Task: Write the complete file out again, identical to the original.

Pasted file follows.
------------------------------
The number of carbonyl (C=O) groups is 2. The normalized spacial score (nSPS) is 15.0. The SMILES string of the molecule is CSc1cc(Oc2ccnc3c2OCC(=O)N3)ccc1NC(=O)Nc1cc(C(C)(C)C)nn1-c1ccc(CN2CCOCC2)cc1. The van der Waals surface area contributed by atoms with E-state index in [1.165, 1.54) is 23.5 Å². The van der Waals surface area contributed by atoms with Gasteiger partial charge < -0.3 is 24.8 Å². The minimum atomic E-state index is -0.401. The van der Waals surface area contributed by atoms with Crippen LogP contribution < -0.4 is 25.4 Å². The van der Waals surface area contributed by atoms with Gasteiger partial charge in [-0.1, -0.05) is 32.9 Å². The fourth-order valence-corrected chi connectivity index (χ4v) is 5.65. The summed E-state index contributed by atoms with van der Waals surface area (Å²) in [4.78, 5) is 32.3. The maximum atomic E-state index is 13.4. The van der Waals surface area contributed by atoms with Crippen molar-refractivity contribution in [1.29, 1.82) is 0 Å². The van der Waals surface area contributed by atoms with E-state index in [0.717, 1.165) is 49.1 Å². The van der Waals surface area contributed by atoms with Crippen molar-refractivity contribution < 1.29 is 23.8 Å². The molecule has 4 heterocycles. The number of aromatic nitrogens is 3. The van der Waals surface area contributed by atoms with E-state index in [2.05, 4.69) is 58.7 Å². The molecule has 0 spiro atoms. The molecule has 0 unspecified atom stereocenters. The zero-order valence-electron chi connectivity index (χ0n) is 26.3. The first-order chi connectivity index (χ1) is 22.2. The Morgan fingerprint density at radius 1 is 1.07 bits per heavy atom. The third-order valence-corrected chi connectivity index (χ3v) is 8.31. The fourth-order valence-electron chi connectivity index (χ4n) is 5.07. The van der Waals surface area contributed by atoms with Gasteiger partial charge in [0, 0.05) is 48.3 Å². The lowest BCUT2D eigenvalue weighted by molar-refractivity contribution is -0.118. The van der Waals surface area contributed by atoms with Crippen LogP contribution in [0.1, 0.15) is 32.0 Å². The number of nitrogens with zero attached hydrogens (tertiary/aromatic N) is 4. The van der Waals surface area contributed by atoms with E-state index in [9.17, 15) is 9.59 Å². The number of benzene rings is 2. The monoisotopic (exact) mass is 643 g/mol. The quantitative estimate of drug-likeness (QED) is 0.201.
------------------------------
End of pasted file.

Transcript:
The number of carbonyl (C=O) groups is 2. The normalized spacial score (nSPS) is 15.0. The SMILES string of the molecule is CSc1cc(Oc2ccnc3c2OCC(=O)N3)ccc1NC(=O)Nc1cc(C(C)(C)C)nn1-c1ccc(CN2CCOCC2)cc1. The van der Waals surface area contributed by atoms with E-state index in [1.165, 1.54) is 23.5 Å². The van der Waals surface area contributed by atoms with Gasteiger partial charge < -0.3 is 24.8 Å². The minimum atomic E-state index is -0.401. The van der Waals surface area contributed by atoms with Crippen LogP contribution < -0.4 is 25.4 Å². The van der Waals surface area contributed by atoms with Gasteiger partial charge in [-0.1, -0.05) is 32.9 Å². The fourth-order valence-corrected chi connectivity index (χ4v) is 5.65. The summed E-state index contributed by atoms with van der Waals surface area (Å²) in [4.78, 5) is 32.3. The maximum atomic E-state index is 13.4. The van der Waals surface area contributed by atoms with Crippen molar-refractivity contribution in [1.29, 1.82) is 0 Å². The van der Waals surface area contributed by atoms with E-state index in [0.717, 1.165) is 49.1 Å². The van der Waals surface area contributed by atoms with Crippen molar-refractivity contribution < 1.29 is 23.8 Å². The molecule has 4 heterocycles. The number of aromatic nitrogens is 3. The van der Waals surface area contributed by atoms with E-state index in [2.05, 4.69) is 58.7 Å². The molecule has 0 spiro atoms. The molecule has 0 unspecified atom stereocenters. The zero-order valence-electron chi connectivity index (χ0n) is 26.3. The first-order chi connectivity index (χ1) is 22.2. The Morgan fingerprint density at radius 1 is 1.07 bits per heavy atom. The third-order valence-corrected chi connectivity index (χ3v) is 8.31. The fourth-order valence-electron chi connectivity index (χ4n) is 5.07. The van der Waals surface area contributed by atoms with Gasteiger partial charge in [0, 0.05) is 48.3 Å². The lowest BCUT2D eigenvalue weighted by molar-refractivity contribution is -0.118. The van der Waals surface area contributed by atoms with Crippen LogP contribution in [0.1, 0.15) is 32.0 Å². The number of nitrogens with zero attached hydrogens (tertiary/aromatic N) is 4. The van der Waals surface area contributed by atoms with E-state index in [9.17, 15) is 9.59 Å². The number of benzene rings is 2. The monoisotopic (exact) mass is 643 g/mol. The quantitative estimate of drug-likeness (QED) is 0.201.